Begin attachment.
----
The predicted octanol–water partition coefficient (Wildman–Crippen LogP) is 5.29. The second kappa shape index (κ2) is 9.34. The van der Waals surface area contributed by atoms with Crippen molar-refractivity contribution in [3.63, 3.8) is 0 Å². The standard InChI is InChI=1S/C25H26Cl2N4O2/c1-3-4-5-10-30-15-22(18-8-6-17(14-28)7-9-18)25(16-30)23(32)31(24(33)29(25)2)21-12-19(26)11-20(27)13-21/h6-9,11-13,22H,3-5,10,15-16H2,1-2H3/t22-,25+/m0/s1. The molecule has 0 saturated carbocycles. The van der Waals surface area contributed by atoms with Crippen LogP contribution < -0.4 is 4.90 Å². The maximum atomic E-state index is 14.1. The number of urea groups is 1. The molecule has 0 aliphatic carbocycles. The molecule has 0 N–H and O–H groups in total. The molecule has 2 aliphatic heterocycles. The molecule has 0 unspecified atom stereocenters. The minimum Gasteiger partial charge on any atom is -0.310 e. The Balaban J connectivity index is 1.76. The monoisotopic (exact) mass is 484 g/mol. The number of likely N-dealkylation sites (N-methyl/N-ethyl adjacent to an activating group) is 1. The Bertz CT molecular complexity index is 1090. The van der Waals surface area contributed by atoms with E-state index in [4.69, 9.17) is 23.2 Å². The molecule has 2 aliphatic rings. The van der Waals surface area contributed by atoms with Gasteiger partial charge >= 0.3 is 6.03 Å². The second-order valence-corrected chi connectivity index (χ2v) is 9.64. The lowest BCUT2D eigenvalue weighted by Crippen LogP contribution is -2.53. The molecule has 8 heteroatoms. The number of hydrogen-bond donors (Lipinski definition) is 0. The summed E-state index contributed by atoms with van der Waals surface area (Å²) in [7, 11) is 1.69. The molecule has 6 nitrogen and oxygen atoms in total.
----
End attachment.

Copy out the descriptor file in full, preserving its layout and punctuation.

The predicted octanol–water partition coefficient (Wildman–Crippen LogP) is 5.29. The second kappa shape index (κ2) is 9.34. The van der Waals surface area contributed by atoms with Crippen molar-refractivity contribution in [3.63, 3.8) is 0 Å². The standard InChI is InChI=1S/C25H26Cl2N4O2/c1-3-4-5-10-30-15-22(18-8-6-17(14-28)7-9-18)25(16-30)23(32)31(24(33)29(25)2)21-12-19(26)11-20(27)13-21/h6-9,11-13,22H,3-5,10,15-16H2,1-2H3/t22-,25+/m0/s1. The molecule has 0 saturated carbocycles. The van der Waals surface area contributed by atoms with Crippen LogP contribution < -0.4 is 4.90 Å². The maximum atomic E-state index is 14.1. The number of urea groups is 1. The molecule has 0 aliphatic carbocycles. The molecule has 0 N–H and O–H groups in total. The molecule has 2 aliphatic heterocycles. The molecule has 0 unspecified atom stereocenters. The minimum Gasteiger partial charge on any atom is -0.310 e. The Balaban J connectivity index is 1.76. The monoisotopic (exact) mass is 484 g/mol. The number of likely N-dealkylation sites (N-methyl/N-ethyl adjacent to an activating group) is 1. The Bertz CT molecular complexity index is 1090. The van der Waals surface area contributed by atoms with E-state index in [4.69, 9.17) is 23.2 Å². The molecule has 2 aliphatic rings. The van der Waals surface area contributed by atoms with Gasteiger partial charge >= 0.3 is 6.03 Å². The second-order valence-corrected chi connectivity index (χ2v) is 9.64. The lowest BCUT2D eigenvalue weighted by Crippen LogP contribution is -2.53. The molecule has 8 heteroatoms. The number of hydrogen-bond donors (Lipinski definition) is 0. The summed E-state index contributed by atoms with van der Waals surface area (Å²) in [7, 11) is 1.69. The molecule has 6 nitrogen and oxygen atoms in total.